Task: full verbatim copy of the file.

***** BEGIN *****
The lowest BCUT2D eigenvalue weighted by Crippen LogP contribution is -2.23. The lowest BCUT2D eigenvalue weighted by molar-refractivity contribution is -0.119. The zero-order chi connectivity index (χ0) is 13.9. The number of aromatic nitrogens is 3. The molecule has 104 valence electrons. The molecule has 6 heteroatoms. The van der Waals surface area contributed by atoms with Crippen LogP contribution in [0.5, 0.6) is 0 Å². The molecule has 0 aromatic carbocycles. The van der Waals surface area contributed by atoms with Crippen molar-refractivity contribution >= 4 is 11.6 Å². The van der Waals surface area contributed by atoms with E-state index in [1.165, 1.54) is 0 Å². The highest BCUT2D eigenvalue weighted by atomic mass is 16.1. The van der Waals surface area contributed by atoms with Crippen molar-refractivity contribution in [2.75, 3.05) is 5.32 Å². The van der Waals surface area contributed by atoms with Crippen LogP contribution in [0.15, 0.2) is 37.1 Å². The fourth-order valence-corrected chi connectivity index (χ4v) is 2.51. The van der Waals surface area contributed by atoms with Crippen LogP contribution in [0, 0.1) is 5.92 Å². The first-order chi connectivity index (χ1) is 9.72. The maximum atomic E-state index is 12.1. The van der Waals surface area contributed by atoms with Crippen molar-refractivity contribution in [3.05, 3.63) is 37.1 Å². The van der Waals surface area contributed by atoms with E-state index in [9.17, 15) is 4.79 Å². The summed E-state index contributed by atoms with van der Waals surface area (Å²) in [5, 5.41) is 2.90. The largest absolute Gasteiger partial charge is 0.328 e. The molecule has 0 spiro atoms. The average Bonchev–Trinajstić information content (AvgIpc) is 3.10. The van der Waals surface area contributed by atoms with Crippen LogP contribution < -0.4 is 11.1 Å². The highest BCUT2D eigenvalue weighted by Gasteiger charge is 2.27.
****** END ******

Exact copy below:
The lowest BCUT2D eigenvalue weighted by Crippen LogP contribution is -2.23. The lowest BCUT2D eigenvalue weighted by molar-refractivity contribution is -0.119. The zero-order chi connectivity index (χ0) is 13.9. The number of aromatic nitrogens is 3. The molecule has 104 valence electrons. The molecule has 6 heteroatoms. The van der Waals surface area contributed by atoms with Crippen LogP contribution in [0.5, 0.6) is 0 Å². The molecule has 0 aromatic carbocycles. The van der Waals surface area contributed by atoms with Crippen molar-refractivity contribution >= 4 is 11.6 Å². The van der Waals surface area contributed by atoms with E-state index in [1.165, 1.54) is 0 Å². The highest BCUT2D eigenvalue weighted by atomic mass is 16.1. The van der Waals surface area contributed by atoms with Crippen molar-refractivity contribution in [2.75, 3.05) is 5.32 Å². The van der Waals surface area contributed by atoms with Crippen LogP contribution in [0.15, 0.2) is 37.1 Å². The fourth-order valence-corrected chi connectivity index (χ4v) is 2.51. The van der Waals surface area contributed by atoms with Crippen LogP contribution in [0, 0.1) is 5.92 Å². The first-order chi connectivity index (χ1) is 9.72. The maximum atomic E-state index is 12.1. The van der Waals surface area contributed by atoms with Crippen molar-refractivity contribution in [3.05, 3.63) is 37.1 Å². The van der Waals surface area contributed by atoms with E-state index in [9.17, 15) is 4.79 Å². The summed E-state index contributed by atoms with van der Waals surface area (Å²) in [5, 5.41) is 2.90. The largest absolute Gasteiger partial charge is 0.328 e. The molecule has 0 spiro atoms. The average Bonchev–Trinajstić information content (AvgIpc) is 3.10. The van der Waals surface area contributed by atoms with Crippen LogP contribution < -0.4 is 11.1 Å². The highest BCUT2D eigenvalue weighted by Gasteiger charge is 2.27.